Others on Wednesday quoted slightly different figures. David Boomer, a lobbyist for the Hearth, Patio and Barbecue Association, a trade group, testified that the state had had 736 complaints since 2005 and that 524 of those complaints had been on only 10 pieces of equipment.
The strongest voice for a total ban came from Nancy Alderman, the head of Environmental and Human Health Inc., which published a report earlier targeting the furnaces as harmful to susceptible people as far as 800 feet away from the furnaces.
EHHI has taken on such causes as the effects on children of diesel fumes from school buses and the dangers of ground-up tires in artificial turf fields.
“This is the first thing we have ever done in 14 years where the people are sick now,” as opposed to fearing sickness in the future, she said.
“Environmental and Human Health is not after wood. We’re not after indoor wood stoves. We are only after outdoor wood furnaces, which use a flawed technology,” she said.
David Brown, who wrote the report for EHH, said that one person, a Vermont resident, is known to have died from the effects of outdoor furnace emissions.
Among those in favor of banning the outdoor furnaces were town health directors. The Connecticut Association of Directors of Health cited the health problems from particulate matter and organic compounds in wood smoke. Robert Miller, a health director serving 10 eastern Connecticut towns, spoke on behalf of that group, saying that the potential health effects from wood smoke include exacerbated asthma, chronic bronchitis, heart attacks, and premature death in people with heart or lunch disease.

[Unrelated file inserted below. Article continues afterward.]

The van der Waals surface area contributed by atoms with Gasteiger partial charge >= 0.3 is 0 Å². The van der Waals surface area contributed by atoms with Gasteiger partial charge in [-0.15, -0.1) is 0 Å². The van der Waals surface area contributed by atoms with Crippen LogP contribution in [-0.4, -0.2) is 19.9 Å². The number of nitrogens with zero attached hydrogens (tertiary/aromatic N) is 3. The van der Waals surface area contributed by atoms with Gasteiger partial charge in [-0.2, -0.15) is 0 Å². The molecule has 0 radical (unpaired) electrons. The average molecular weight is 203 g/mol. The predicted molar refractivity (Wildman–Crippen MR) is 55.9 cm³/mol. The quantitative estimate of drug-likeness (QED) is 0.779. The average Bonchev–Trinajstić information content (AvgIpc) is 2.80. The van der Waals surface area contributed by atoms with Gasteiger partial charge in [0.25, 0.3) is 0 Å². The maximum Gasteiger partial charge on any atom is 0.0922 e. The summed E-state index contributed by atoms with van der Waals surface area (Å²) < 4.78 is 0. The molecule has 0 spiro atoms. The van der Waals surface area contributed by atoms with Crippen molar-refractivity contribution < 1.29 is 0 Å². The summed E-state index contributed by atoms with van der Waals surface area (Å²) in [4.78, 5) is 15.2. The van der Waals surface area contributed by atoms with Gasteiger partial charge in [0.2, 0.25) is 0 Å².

But state Rep. Mike Alberts, R-Woodstock, said he considered banning outdoor furnaces “to be a direct assault on the quality of life of hundreds of my rural district’s constituents. In this difficult economy, many of these famlies have no option except these furnaces to heat their homes.” Alberts said the state should establish standards for future installations.
He also said he did not trust the provision exempting farmers, saying it is “just the beginning of an effort to remove that exemption.”
Even though the bill would exempt them, farmers testified against the outdoor furnace ban too. They suggested the state could address the air problems by requiring newer units known as Phase 2 technology. While the U.S. Environmental Protection Agency does not regulate the units now, it is considering doing so.
Wayne Budney, president of the New London County Farm Bureau, said that current regulations should suffice to control the furnaces and that the state could regulate better with fines. “I am a farmer in New London County. I do not own a wood burning furnace, but my neighbors do. I take offense when the legislature discriminates between farmers utilizing these furnaces and other lower income residents. The people that use these economical sources of home heating are not relaxing around a crackling fire roasting s’mores. These are good folks living in New England where wood is plentiful and income is scarce.”